Yes, this is a little proselyte _I would spend my time doing other things that writing this post if I would’nt want people to read it.
To me, Mootools is promoting itself by using a corporatist argument being “Mootools is for 31337 ; jQuery is for Noobs”.

I think this argument is bullshit. And I do not like corporatism. Real 31337 are open to the world.

You still can have good reasons to choose Mootols over jQuery (or any other framework) but please don’t fall into this gross trap.

PS: If you want to learn more on Javascript, I invite you to consult the essays and media from Douglas Crockford.

  1. I work with jQuery, Mootools and sometimes YUI.

    Every time I am given the choice I will avoid Mootools. One of the major reasons for this is the forced use of the un-Javascript like Class() constructor. The adoption of this approach severely limits flexibility and the ability to resolve problems in legacy code.

    If I want a quick solution I’ll use jQuery which offers good documentation and a professional approach with lots of examples.

    If I want a solution soundly based in solid programming architecture I’ll use YUI.

    MooTools has always been the shakiest of the JS frameworks in my opinion and every time I have contact with it I find my fears confirmed.

  2. Je développe depuis un bon moment en javascript en utilisant jQuery et son système de plugin. Depuis peu de temps, je m’essaie à Mootools, j’y ai développé quelque “classes”. J’ai lu pas mal d’articles de comparaisons (ou pseudo-comparaisons) des deux frameworks (oui, pour moi aussi jQuery est bien un framework). Y’a du bon, et beaucoup de mauvais.

    Je suis dans l’ensemble d’accord avec cet article. J’ai aussi ressenti la même chose concernant Mootools qui s’annonce pour les non-débutants réduisant jQuery aux débutants. Souvent les développeurs utilisant Mootools dénigrent jQuery, mais pas l’inverse. Pour moi, jQuery et Mootools n’ont pas les même approches et pas le même but. On peut pas vraiment les comparer.

    J’ai cependant deux choses à dire. La première est que j’aime le concept de “classe” de Mootools. Ca me plait, vraiment. Sans doute parce que je suis à la base un développeur php qui a commencé directement par de la POO et enchainé avec Java en cours. Il simplifie aussi (et rend moins moche ?) l’héritage comme le permet le JS.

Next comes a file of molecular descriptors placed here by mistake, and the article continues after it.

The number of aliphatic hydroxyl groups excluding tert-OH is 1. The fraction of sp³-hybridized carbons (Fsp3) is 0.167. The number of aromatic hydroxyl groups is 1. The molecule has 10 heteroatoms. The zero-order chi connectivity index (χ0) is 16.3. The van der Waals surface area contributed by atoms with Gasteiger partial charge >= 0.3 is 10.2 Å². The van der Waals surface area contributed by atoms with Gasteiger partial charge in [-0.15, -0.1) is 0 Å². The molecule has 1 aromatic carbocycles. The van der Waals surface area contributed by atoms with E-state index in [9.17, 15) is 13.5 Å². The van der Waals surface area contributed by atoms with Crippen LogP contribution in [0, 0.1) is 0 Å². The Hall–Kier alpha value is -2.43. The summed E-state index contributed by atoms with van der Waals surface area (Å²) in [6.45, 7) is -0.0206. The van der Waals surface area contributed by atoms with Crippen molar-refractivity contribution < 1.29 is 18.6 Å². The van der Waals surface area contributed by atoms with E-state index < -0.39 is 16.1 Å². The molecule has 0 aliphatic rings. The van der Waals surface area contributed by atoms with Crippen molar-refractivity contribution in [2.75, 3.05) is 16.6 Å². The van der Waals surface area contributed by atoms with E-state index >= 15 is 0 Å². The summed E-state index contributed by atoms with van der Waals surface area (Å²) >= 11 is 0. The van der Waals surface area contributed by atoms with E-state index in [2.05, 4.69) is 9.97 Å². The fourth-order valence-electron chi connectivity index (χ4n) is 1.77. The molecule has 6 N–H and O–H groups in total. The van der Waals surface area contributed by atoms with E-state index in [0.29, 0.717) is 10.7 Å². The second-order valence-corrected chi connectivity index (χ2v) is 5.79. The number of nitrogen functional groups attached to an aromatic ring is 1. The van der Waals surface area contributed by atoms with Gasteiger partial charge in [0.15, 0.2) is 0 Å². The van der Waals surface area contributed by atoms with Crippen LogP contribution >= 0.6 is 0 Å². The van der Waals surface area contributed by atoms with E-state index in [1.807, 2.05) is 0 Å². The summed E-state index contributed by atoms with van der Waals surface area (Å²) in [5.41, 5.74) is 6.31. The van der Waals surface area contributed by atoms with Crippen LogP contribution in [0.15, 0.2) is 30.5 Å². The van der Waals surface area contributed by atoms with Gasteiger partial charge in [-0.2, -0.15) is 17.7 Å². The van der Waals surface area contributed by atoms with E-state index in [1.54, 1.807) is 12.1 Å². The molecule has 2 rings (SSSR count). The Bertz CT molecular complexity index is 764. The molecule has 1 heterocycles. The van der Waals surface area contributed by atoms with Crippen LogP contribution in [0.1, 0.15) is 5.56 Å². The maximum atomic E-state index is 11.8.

Ensuite, je constate également que j’ai du mal de bien structurer mon code avec jQuery. Et je ne parle pas du code au sein même d’un plugin mais de l’ensemble du code d’un application web. C’est peut-être un problème venant de moi et pas de jQuery. Je n’ai cependant pas ce problème avec d’autres langages ou frameworks.

    Si je me suis intéressé à Mootools, c’est d’une part pour remplir ma curiosité du fait qu’on en parlait beaucoup et parce qu’il est intéressant de se remettre (et ses choix) sans arrêt en question, surtout en informatique. Mais pas uniquement. Je voulais voir si Mootools pouvait m’aider à structurer mon code pour un application web fonctionnant en grande partie en JS. Et j’ai cette impression que oui. Maintenant, je suis encore relativement jeune dans Mootools et peut-être que mon avis changera.

    • xavier
    • September 26th, 2012

    Pour ma part, j’ai utilisé pas mal de framework différents pour le javascript. Pour avoir pratiqué Jquery et mootools, je suis resté, pour bien des raisons sur mootools.

    Quand il a fallut faire des gros CMS sur mesure, des backoffice complexes, des intranet, j’ai pu voir les limites de JQuery. Dès j’ai voulu faire une application entièrement en objet et bien structuré, j’ai dû fuir JQuery qui ne le permettait pas (ou alors qui le permettait, mais de façon sale à mes yeux).

    Je ne suis pas d’accord sur beaucoup de points sur l’article, car là, j’ai l’impression que l’auteur compare les framework pour faire du web de site vitrine ou juste embellir l’affichage à coup d’ajax et de plug in. Dans ce cas, n’importe quel framework peut être satisfaisant.

    Pour des phrases comme ça :
    Rappellons $$(‘#myid’)[0] donnera exactement le même résultat que $(‘myid’).
    Est-ce que le but de $ est réellement d’économiser 4 caractères ?
    Je pense que c’est surtout que le document.id(‘tonid’) qui a remplacé $(‘tonid’) fais référence directement à getElementById plutot que de parcourir tous les noeuds avec une expression régulière pour retrouver ce que l’on cherche.

    Après pour tes exemples d’héritage en javascript. On peut tout refaire en javascript. pourquoi faire un $(‘#tonid’).html() en Jquery alors que javascript permet de faire document.getElementById(‘tonid’).innerHTML ? C’est parreil pour les class et mootools. On a une syntaxe propre, un développement dédié à ça, les avantages du framework (le jour où ça évolue ou s’optimise, pas besoin de reprendre ton code) etc…

    Donc pour moi, je préfère la syntaxe de mootools, la structure et rigueur à adopter pour développer en object. Mais si c’est pour faire 3 appel ajax dans un coin et de la validation de formulaire, Jquery sera plus simple à mettre en place pour les novices de mootools ou du js qui sont plus accessibles et plus simple si on ne creuse pas pour faire une usine à gaz.

  3. En dehors des multiples bugs de mootools et de sa faiblesse à maintenir une rétro-compatiblité, c’est surtout 2 points qui me choquent:

  4. l’injection du paradigme POO Objet orienté Classe
  5. l’extension des prototypes natifs js
  6. Concernant le premier point, utiliser des classes en Javascript est comparable à vouloir faire de la programmation fonctionnelle en PHP. On peut tricher pour y ressembler mais on va dans ce cas contre la logique de fonctionnement du langage.
    cf la conclusion de Douglas Crockford sur le sujet: http://www.crockford.com/javascript/inheritance.html

    Concernant le deuxième point: http://nodeguide.com/style.html#extending-prototypes